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AI Might Be the Future. But Can It Also Predict it?

#artificialintelligence

We all know that artificial intelligence has been the hot topic of recent times. But can AI models predict it? By combining the processing of big datasets and using the AI algorithms that drive Artificial Intelligence, an ever-more accurate model of future events can be created.


Data and AI Will Drive Autonomous Future in Banking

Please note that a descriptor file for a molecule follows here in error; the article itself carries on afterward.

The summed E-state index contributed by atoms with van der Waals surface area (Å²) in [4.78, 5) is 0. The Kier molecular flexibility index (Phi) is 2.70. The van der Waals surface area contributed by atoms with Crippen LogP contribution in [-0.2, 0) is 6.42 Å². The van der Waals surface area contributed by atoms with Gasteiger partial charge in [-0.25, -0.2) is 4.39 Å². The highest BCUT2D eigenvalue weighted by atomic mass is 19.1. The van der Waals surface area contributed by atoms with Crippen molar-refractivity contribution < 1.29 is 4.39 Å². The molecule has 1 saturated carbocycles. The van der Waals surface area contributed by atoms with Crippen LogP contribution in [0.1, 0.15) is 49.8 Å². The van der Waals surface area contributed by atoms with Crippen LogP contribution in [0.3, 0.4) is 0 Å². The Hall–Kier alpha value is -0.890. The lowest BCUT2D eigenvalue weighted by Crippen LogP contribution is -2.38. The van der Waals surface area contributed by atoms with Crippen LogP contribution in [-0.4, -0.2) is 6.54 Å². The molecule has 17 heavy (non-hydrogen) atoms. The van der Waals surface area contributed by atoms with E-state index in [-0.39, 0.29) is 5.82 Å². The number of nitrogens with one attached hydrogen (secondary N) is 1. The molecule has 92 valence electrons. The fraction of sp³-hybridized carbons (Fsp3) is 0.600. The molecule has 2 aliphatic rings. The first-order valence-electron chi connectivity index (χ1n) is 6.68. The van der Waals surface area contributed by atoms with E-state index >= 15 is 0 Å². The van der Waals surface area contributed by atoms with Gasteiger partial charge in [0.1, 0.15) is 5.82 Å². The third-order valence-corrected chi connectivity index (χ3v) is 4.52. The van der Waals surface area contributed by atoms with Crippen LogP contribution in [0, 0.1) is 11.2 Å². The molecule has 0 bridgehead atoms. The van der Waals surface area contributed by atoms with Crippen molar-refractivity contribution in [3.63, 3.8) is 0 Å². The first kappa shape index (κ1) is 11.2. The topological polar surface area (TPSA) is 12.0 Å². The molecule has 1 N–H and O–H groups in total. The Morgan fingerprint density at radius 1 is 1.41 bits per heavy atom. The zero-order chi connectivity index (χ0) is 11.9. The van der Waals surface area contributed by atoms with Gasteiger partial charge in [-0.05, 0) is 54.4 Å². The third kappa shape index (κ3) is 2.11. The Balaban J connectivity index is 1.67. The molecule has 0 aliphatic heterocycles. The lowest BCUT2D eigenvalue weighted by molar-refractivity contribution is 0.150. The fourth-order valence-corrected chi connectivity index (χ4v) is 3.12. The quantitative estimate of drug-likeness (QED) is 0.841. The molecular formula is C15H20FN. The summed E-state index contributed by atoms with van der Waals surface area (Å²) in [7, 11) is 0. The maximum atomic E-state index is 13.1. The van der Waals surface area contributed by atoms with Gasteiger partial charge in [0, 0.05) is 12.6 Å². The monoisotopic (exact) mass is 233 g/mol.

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The priorities of every financial institution have been impacted by the pandemic, with some firms believing that a greater investment needs to be made in technology, others focusing on new products and services, and still others wanting to improve components of trust and security. The foundation of each of these priorities is a combination of a need to improve customer experiences while managing operating costs in an uncertain economic environment. The reassessment of corporate priorities is being done with the backdrop of consumer standards for engagement that have moved away from one-size-fits-all transactional experiences to contextualized experiences that are personalized across multiple touchpoints and channels. At the same time, as consumers widen their scope of understanding of what can be achieved with digital engagement, more of them will be willing to pay more for services that enhance their financial lifestyle through real-time insights, proactive recommendations and simplified engagement. According to Salesforce's Trends in Financial Services report, there is an urgent need for the industry to transform data and insights into actionable outcomes that are consumer-centric.